Carlos taught Maeda's techniques to his brothers: Oswaldo, Gastao, Jorge and Helio and in 1925 they opened the first jiu-jitsu Academy in Botafogo, a district of Rio de Janeiro, Brazil.
Carlos also taught his son Carlson.
Helio, the youngest brother, who due to his frail health was forbidden from doing any kind of physical activity, got involved in this martial art at the age of 16 when he began substitute teaching for his brother Carlos. In spite of his small frame and weight of only 140 pounds, he became the mastermind behind the development of the style, creating an art that depended entirely upon technique, rather than strength and speed.
Helio went a step further than his teachers by introducing techniques that required less strength than the Japanese style. Led by him, the brothers were driven by a constant determination to find effective ways to deal with the very possible aspect of a real fight. Daring to break away from the traditional Japanese style, they began experimenting, modifying and perfecting simple techniques that would be effective regardless of stature. That is how the Gracie family developed this style of Jiu-Jitsu. Though this martial art descended from the ancient Japanese style, the differences are quite apparent. Many of the Japanese facets of the art which depended on physical prowess and stiff motion were tossed aside, leaving only pure technique.
It’s important to know your lineage. Anyone can claim to be a Black Belt. We are proud to be a verified Robson Moura School connected directly to the person responsible for Jiu-Jitsu, Mitsuyo Maeda.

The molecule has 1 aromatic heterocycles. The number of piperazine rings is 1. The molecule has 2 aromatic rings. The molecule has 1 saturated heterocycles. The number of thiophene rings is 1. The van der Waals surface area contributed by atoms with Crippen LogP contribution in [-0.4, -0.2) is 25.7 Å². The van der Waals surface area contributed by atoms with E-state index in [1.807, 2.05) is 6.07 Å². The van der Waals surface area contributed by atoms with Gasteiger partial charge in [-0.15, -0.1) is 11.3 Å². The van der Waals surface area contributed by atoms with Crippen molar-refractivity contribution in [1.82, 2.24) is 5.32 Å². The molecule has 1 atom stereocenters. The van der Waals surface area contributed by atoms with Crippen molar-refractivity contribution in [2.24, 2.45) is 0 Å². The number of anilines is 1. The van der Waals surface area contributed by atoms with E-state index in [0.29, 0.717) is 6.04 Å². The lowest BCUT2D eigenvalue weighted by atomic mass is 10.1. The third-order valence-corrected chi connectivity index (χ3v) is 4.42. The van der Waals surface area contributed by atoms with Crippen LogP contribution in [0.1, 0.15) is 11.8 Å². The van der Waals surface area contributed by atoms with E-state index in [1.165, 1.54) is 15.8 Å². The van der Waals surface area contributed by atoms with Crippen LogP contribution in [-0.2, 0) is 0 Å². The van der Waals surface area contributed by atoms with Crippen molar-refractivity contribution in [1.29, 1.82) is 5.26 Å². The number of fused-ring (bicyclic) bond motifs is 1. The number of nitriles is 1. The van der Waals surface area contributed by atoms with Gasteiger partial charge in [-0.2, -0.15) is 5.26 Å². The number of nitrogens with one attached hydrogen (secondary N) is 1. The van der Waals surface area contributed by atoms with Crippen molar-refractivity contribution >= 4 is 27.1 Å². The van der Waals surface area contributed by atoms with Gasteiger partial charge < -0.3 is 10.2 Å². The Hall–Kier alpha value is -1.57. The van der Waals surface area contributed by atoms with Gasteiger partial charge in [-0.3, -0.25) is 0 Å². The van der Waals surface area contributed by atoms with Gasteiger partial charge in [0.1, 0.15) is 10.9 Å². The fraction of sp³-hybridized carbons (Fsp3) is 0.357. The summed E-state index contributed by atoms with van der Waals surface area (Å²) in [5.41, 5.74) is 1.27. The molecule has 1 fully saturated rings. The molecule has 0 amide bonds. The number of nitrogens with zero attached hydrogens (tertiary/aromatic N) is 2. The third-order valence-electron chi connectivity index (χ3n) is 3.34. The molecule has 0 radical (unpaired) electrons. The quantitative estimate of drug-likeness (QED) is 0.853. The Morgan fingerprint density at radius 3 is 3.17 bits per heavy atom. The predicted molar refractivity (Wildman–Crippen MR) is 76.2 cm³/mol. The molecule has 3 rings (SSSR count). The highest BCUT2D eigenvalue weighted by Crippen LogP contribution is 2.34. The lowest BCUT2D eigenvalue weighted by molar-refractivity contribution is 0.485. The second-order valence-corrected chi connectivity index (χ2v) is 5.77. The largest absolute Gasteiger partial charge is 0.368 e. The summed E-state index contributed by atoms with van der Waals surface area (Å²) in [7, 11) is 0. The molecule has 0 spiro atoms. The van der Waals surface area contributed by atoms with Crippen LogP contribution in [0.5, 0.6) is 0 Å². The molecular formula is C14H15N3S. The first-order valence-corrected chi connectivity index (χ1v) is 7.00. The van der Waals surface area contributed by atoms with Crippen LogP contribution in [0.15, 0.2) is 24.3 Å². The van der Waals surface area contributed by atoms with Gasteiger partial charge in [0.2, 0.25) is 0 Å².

Mitsuyo Maeda (Kodakan Judo Expert, over 2000 professional fights )
Carlos Gracie (One of Maeda’s first students)
Carlson Gracie (Carlos’s Son)
Andre Pedenieras (Co Founder of Nova Uniao, MMA Coach)
Robson Moura (5th Degree Brazilian Jiu-Jitsu Black Belt, 8X World Champion, 6 Time Brazilian World Champion, IBJJF Hall Of Fame Inductee)
Everyone must come to class ready to train and with a positive attitude. Let the academy be your sanctuary, try to leave any hardships at the door.
Other attitude requirements:
Foul language is not acceptable at anytime for any reason
NO chitchat during instruction and training (if it doesn’t pertain to what we are doing it can wait)
Everyone must be treated with respect (talking down to, making fun of or humiliating anyone member of the academy will not be tolerated)
Cleanliness is a must – Keep yourself and surroundings clean. Unsanitary gi’s, equipment or persons will not be tolerated. After using any of the house equipment it is your responsibility to clean and sanitize it.